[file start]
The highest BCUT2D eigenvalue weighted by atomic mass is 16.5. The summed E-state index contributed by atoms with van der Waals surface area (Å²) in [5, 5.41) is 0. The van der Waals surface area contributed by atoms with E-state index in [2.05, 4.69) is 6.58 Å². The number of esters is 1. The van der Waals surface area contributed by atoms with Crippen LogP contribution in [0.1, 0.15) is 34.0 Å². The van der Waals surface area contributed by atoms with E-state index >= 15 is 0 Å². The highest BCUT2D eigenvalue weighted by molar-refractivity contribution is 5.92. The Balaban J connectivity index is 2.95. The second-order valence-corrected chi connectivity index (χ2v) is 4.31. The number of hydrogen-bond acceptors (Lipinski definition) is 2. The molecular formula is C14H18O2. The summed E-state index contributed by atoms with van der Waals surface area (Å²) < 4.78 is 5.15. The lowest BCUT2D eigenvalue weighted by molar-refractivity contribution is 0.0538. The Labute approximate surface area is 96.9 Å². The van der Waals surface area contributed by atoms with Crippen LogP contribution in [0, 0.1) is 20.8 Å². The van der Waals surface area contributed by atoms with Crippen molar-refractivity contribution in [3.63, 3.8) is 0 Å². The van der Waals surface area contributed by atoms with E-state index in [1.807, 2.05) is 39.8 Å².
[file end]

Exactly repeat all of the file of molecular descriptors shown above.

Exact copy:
The highest BCUT2D eigenvalue weighted by atomic mass is 16.5. The summed E-state index contributed by atoms with van der Waals surface area (Å²) in [5, 5.41) is 0. The van der Waals surface area contributed by atoms with E-state index in [2.05, 4.69) is 6.58 Å². The number of esters is 1. The van der Waals surface area contributed by atoms with Crippen LogP contribution in [0.1, 0.15) is 34.0 Å². The van der Waals surface area contributed by atoms with E-state index >= 15 is 0 Å². The highest BCUT2D eigenvalue weighted by molar-refractivity contribution is 5.92. The Balaban J connectivity index is 2.95. The second-order valence-corrected chi connectivity index (χ2v) is 4.31. The number of hydrogen-bond acceptors (Lipinski definition) is 2. The molecular formula is C14H18O2. The summed E-state index contributed by atoms with van der Waals surface area (Å²) < 4.78 is 5.15. The lowest BCUT2D eigenvalue weighted by molar-refractivity contribution is 0.0538. The Labute approximate surface area is 96.9 Å². The van der Waals surface area contributed by atoms with Crippen LogP contribution in [0, 0.1) is 20.8 Å². The van der Waals surface area contributed by atoms with Crippen molar-refractivity contribution in [3.63, 3.8) is 0 Å². The van der Waals surface area contributed by atoms with E-state index in [1.807, 2.05) is 39.8 Å².